So Call of Duty’s dominance is only underlined by EA’s serious bid to dethrone it. Is EA bold enough to deploy Battlefield on the same day as Call of Duty? No one’s too sure. I bet top brass at EA aren’t too sure just yet.
For all the talk of a marketing offensive” directed from the Redwood Shores war room, particular details like date – dependent on developers and other unpredictable milestones – could be up in the air until late summer.
But really, whether retailers are right to assume the two will arrive in the same week is arguably beside the point.
The fact retailers are speculating about it – and, for some, praying for it – says it all: no one expects the king to rule forever.
On one level, turning the release of what was just any old sequel sequel into the ‘release of the game that will take down CoD’ is smart PR. By simply writing about it, journalists like me talk about the showdown with implication that EA’s got the ammo to at least put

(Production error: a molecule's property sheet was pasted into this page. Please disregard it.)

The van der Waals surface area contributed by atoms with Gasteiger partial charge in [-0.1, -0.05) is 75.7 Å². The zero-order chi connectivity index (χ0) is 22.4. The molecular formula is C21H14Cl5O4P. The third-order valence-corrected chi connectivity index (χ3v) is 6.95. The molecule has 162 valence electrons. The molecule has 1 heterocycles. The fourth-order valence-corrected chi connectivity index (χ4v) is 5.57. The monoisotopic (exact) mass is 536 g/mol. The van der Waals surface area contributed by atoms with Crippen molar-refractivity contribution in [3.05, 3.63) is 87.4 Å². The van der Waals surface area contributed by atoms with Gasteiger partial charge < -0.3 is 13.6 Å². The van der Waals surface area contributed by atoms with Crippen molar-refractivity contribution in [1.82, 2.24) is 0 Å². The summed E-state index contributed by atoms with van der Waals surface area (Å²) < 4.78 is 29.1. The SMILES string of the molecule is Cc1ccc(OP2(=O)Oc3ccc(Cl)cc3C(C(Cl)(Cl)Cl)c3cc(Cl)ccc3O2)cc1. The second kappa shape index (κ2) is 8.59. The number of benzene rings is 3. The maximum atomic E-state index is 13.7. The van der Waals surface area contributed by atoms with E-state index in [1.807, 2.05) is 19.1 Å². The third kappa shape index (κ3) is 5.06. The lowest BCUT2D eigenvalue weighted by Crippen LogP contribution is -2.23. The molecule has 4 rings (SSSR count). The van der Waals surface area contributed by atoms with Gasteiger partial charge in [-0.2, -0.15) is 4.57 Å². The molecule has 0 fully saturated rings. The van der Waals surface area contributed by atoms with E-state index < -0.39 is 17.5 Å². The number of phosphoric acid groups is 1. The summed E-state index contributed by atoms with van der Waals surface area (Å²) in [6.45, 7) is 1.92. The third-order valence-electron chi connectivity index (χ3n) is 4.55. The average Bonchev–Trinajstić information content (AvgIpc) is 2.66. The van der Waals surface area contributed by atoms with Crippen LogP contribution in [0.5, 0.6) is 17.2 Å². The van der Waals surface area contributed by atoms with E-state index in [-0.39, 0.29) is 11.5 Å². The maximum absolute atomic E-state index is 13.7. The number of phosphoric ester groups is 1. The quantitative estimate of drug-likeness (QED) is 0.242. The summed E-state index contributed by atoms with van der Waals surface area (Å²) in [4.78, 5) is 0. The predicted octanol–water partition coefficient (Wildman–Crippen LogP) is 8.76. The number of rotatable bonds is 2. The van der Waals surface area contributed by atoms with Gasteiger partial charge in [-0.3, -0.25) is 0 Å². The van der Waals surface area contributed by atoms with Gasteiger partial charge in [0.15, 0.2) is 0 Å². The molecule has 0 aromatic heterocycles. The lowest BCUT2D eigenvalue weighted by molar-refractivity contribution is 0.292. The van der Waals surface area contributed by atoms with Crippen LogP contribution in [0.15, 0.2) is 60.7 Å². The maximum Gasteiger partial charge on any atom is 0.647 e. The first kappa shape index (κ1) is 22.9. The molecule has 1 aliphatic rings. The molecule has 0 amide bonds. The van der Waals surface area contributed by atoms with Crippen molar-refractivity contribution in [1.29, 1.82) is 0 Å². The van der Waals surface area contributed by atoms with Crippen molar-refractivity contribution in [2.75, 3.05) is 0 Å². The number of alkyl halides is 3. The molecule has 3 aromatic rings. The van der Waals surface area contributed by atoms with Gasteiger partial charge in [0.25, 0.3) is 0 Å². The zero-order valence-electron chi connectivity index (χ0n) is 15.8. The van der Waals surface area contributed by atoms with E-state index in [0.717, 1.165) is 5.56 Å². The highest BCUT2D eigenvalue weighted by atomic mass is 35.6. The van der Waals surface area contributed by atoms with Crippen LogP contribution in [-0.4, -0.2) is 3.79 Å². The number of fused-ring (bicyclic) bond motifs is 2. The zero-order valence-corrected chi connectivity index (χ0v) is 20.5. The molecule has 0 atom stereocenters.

up a fight.
(It does have the ammo of course. Its best developer is working on the game, millions will have been ploughed into both production and marketing, and right now EA is in better shape than it has been for some time.)
And get this: when the two are competing so fiercely, it doesn’t necessarily mean either has to suffer. Sure, some fans will defect, but it’ll only renew the vigour of others. The result here won’t be CoD crumbling away, but another colossus rising up alongside it. Two giants for retail to reap the rewards from, not one.
See: the further development of these two towering franchises won’t accelerate without the other to push it.
CoD needs it. Battlefield needs it. Most importantly, the market needs it.